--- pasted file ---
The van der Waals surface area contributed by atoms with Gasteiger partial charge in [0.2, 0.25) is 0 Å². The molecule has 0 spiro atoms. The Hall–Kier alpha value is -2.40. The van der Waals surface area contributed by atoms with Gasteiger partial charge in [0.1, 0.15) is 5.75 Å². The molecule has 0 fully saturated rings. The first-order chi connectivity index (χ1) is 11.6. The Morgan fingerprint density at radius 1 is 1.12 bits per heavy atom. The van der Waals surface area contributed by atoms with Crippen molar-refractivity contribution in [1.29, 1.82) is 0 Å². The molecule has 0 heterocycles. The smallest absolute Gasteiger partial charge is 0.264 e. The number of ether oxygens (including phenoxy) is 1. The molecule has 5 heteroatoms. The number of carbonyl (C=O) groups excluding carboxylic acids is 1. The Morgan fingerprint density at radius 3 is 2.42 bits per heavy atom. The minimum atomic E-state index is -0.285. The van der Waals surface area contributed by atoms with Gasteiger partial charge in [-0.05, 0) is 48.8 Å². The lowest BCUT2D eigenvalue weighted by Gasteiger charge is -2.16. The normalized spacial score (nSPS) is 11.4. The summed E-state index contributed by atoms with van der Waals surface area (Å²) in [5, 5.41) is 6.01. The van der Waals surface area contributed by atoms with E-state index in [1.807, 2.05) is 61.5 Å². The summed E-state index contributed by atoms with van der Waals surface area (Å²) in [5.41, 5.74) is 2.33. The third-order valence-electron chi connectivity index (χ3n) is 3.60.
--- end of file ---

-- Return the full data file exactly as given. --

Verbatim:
The van der Waals surface area contributed by atoms with Gasteiger partial charge in [0.2, 0.25) is 0 Å². The molecule has 0 spiro atoms. The Hall–Kier alpha value is -2.40. The van der Waals surface area contributed by atoms with Gasteiger partial charge in [0.1, 0.15) is 5.75 Å². The molecule has 0 fully saturated rings. The first-order chi connectivity index (χ1) is 11.6. The Morgan fingerprint density at radius 1 is 1.12 bits per heavy atom. The van der Waals surface area contributed by atoms with Crippen molar-refractivity contribution in [1.29, 1.82) is 0 Å². The molecule has 0 heterocycles. The smallest absolute Gasteiger partial charge is 0.264 e. The number of ether oxygens (including phenoxy) is 1. The molecule has 5 heteroatoms. The number of carbonyl (C=O) groups excluding carboxylic acids is 1. The Morgan fingerprint density at radius 3 is 2.42 bits per heavy atom. The minimum atomic E-state index is -0.285. The van der Waals surface area contributed by atoms with Gasteiger partial charge in [-0.05, 0) is 48.8 Å². The lowest BCUT2D eigenvalue weighted by Gasteiger charge is -2.16. The normalized spacial score (nSPS) is 11.4. The summed E-state index contributed by atoms with van der Waals surface area (Å²) in [5, 5.41) is 6.01. The van der Waals surface area contributed by atoms with E-state index in [1.807, 2.05) is 61.5 Å². The summed E-state index contributed by atoms with van der Waals surface area (Å²) in [5.41, 5.74) is 2.33. The third-order valence-electron chi connectivity index (χ3n) is 3.60.